Dog Day Afternoon is essential 1970s cinema that perfectly expressed the zeitgeist. Unforgettable.
3. Green Room (2015)
“The crowd there leans a little right,” warns a sketchy promoter to Pat (Anton Yelchin) and his noisy punk band, The Ain’t Rights. Normally they’d pass on the gig but they’ve been on the road awhile and are so low on dough they’ve had to siphon has just to keep the tour van rattling to the next show.
Backs to the proverbial wall The Ain’t Rights (which also includes Alia Shawkat, and Callum Turner) reluctantly agree, thus inconspicuously setting up a senses-shattering ferocious crime thriller cum horror film from Blue Ruin (2013) writer/director Jeremy Saulnier.
Upon arrival at their destination, deep in the Oregon boonies, Pat and company quickly realize they’re about to play a white supremacist skinhead hole, but what choice have they? Plowing through a set list that they kick off with a Dead Kennedys cover—the apt but inciting “Nazi Punks Fuck Off”—the gang just want to get their cash and go. But hopes of a hasty retreat evaporate when Pat and Sam (Shawkat) witness something truly chilling and stomach churning in the eponymous green room.
Faster than you can quip “neo-Nazi revival” our hapless heroes are barricaded in said room as the well-armed racist rabble, led by cruel and cunning ringleader named Darcy (Patrick Stewart, chilling) mobilize and move in for the kill.
Green Room is a vicious thrillride, and a brutal, unrelenting chef-d’oeuvre.
2. Dawn of the Dead (1978)
Primarily filmed at Monroeville Mall, in Monroeville, Pennsylvania – at the time one of the largest malls in the United States – George Romero’s Dawn of the Dead is a thematic sequel to his 1968 landmark horror film, Night of the Living Dead, itself an exemplar of the siege film.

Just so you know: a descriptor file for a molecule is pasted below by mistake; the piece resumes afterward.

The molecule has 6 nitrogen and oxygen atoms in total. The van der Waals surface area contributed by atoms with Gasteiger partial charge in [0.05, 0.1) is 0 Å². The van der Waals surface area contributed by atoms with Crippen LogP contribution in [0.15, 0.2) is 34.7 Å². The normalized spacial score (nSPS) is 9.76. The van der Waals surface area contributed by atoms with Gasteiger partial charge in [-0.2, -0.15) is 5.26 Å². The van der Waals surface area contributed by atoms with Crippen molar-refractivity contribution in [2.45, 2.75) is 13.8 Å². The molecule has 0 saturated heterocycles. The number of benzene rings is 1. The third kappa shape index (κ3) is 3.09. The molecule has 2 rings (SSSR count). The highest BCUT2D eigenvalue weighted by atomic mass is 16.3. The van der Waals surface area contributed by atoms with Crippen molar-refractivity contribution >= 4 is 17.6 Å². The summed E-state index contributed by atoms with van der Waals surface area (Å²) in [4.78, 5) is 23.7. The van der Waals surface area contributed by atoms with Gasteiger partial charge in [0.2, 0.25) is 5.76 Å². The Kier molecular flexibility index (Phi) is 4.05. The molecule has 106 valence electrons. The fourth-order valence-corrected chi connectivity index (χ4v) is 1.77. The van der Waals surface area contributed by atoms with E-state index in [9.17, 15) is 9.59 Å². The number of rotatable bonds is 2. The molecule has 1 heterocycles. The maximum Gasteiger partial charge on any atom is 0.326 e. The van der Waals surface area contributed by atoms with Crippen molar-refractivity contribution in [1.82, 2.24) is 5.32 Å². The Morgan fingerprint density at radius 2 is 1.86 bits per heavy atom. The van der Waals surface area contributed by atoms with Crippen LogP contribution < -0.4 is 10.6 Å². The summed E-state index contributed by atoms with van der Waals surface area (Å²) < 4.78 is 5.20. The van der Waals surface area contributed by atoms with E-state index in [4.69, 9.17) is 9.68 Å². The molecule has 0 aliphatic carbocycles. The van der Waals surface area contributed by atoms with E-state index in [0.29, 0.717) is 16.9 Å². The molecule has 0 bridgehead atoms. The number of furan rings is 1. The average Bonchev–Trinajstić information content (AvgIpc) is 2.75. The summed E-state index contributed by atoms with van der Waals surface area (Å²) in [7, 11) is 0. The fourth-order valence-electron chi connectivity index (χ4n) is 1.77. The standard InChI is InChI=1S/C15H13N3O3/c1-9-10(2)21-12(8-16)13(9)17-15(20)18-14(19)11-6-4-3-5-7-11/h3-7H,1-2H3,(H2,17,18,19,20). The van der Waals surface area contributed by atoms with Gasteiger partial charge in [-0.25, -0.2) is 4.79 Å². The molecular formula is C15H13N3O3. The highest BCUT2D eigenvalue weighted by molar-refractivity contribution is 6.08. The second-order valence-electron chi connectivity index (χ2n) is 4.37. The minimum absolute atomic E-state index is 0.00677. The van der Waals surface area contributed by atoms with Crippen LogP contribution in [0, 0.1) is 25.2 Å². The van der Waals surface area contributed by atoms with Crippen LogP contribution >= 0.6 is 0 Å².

An impoverished group of survivors led by Stephen Andrews (David Emge) have fled the zombie-ravaged inner-city and descended upon the mall to refuel and bone up on supplies. Here they discover they can secure the exits of the massive complex, at least temporarily, and use it as a strategic stronghold while they enjoy some creature comforts that they’ve been deprived since the zombie apocalypse began.
Romero cleverly scrawls a satirical through-line between flesh-eating zombies and soul-crushing capitalism offering a sharp critique of consumerist culture and the undead, comically and cleverly epitomized via the wounded shuffling gait of the zombies, arms outstretched, pathetically moaning to the mellow lull of Muzak as they wander to and fro inside the mall, like shoppers hungry for bargains and mindless shit they don’t really need.
Refracted through a post-Vietnam haze and perched as it were on the precipice of the Me decade, Dawn of the Dead succeeds as a caustic social commentary, as a siege epic, as a horror film, and as a black comedy.
1. Seven Samurai (1954)
Akira Kurosawa (Rashomon), who Steven Spielberg has described as “the pictorial Shakespeare of our time” made his most enduring samurai epic, Seven Samurai, in 1954, and it functions not unlike a classic John Ford Western—indeed it would be the basis for the gunslinging classic The Magnificent Seven (1960)—that has also stood the test of time as a ribald cultural crossover.
Sam Peckinpah (The Wild Bunch) once famously quipped: “I’d like to be able to make a Western like Kurosawa makes Westerns.”
Kurosawa’s classic concerns seven disgraced, and masterless samurai hired by an impoverished village to defend them against an evil band of outlaws who have been plaguing them for some time, ravaging their crops and instilling terror and panic as the severity of their crimes grow.
Amongst the eponymous seven samurai is their ronin master, Kambei Shimada, played magnificently by Takashi Shimura (Ikiru) and lion-hearted hanger on Kikuchiyo, played by the legendary Toshiro Mifune (Yojimbo), who each redefine heroism on their own astonishing and unexpected terms.
Also engaging is the rain-soaked final siege sequence, an energized miracle of black-and-white cinematography, breathtaking boldness and jaw-dropping action that even today, some sixty years on, remains unrivaled. An epic in every sense of the word.
Author Bio: Shane Scott-Travis is a film critic, screenwriter, comic book author/illustrator and cineaste. Currently residing in Vancouver, Canada, Shane can often be found at the cinema, the dog park, or off in a corner someplace, paraphrasing Groucho Marx. Follow Shane on Twitter @ShaneScottravis.